Settler leader Yossi Dagan on Tuesday hosted a group of local Palestinian leaders at the Samaria Regional Council for Iftar, the traditional meal to break the Ramadan fast.
Among the 20 participants were Islamic sheikhs and clan leaders, who attend such interfaith coexistence gatherings despite the risk of retaliation they face from their fellow Palestinians, Channel 13 news reported.
The meeting came against the backdrop of Israel’s deadliest wave of terror since the end of the Second Intifada in 2006. Between March 22 and March 30, 11 Israelis were killed in three separate attacks, leading the IDF to embark on a widescale arrest operation dubbed “Breakwater.”
Halduun Husseini, spokesperson for the Palestinian participants, condemned the recent attacks on Israelis. “We need to stop these terrorist attacks, because these attacks only lead to trouble,” he told Channel 13.
There was also criticism of corruption and weakness in the Palestinian Authority.
“Our young people are getting killed and our people are hungry,” said Ramzi Musallam, now known as the Archbishop Melchisedeck of the Palestinian Orthodox Church of America.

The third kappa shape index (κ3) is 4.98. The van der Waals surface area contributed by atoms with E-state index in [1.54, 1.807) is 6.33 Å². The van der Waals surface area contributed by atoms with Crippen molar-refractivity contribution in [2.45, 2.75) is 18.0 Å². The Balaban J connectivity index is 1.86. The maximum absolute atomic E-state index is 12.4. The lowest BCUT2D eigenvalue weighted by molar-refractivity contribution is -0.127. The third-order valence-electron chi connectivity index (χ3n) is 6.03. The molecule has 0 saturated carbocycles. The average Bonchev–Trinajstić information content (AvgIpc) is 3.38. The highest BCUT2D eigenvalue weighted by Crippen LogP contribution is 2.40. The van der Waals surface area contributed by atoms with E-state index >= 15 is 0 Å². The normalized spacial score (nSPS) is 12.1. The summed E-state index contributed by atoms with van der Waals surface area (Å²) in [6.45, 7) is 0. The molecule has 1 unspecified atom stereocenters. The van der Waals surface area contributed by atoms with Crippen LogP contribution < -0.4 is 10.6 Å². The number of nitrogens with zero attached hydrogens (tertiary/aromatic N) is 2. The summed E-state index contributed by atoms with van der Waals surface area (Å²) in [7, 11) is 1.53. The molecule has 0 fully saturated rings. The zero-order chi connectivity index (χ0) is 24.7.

“The money that comes into the Palestinian Authority, I don’t know where that money goes,” said the archbishop, speaking directly to reporters.
This is not the first time Dagan, chairman of the Samaria Regional Council, has presided over an Iftar meal. In May 2021, Israel National News reported on an Iftar meal between the settler leader and 20 Palestinian clerics and businesspeople, who were joined by businessmen from the United Arab Emirates on Zoom. Similarly, that gathering was held following a terrorist shooting at Tapuach Junction in the West Bank.
While the month of Ramadan can spark tensions between Jews and Palestinians in the region, it can also be an opportunity for the two communities to mix. In May 2019, The Times of Israel reported on an Iftar meal held at the SodaStream factory in Rahat, which more than 2,000 of its Jewish and Arab employees attended.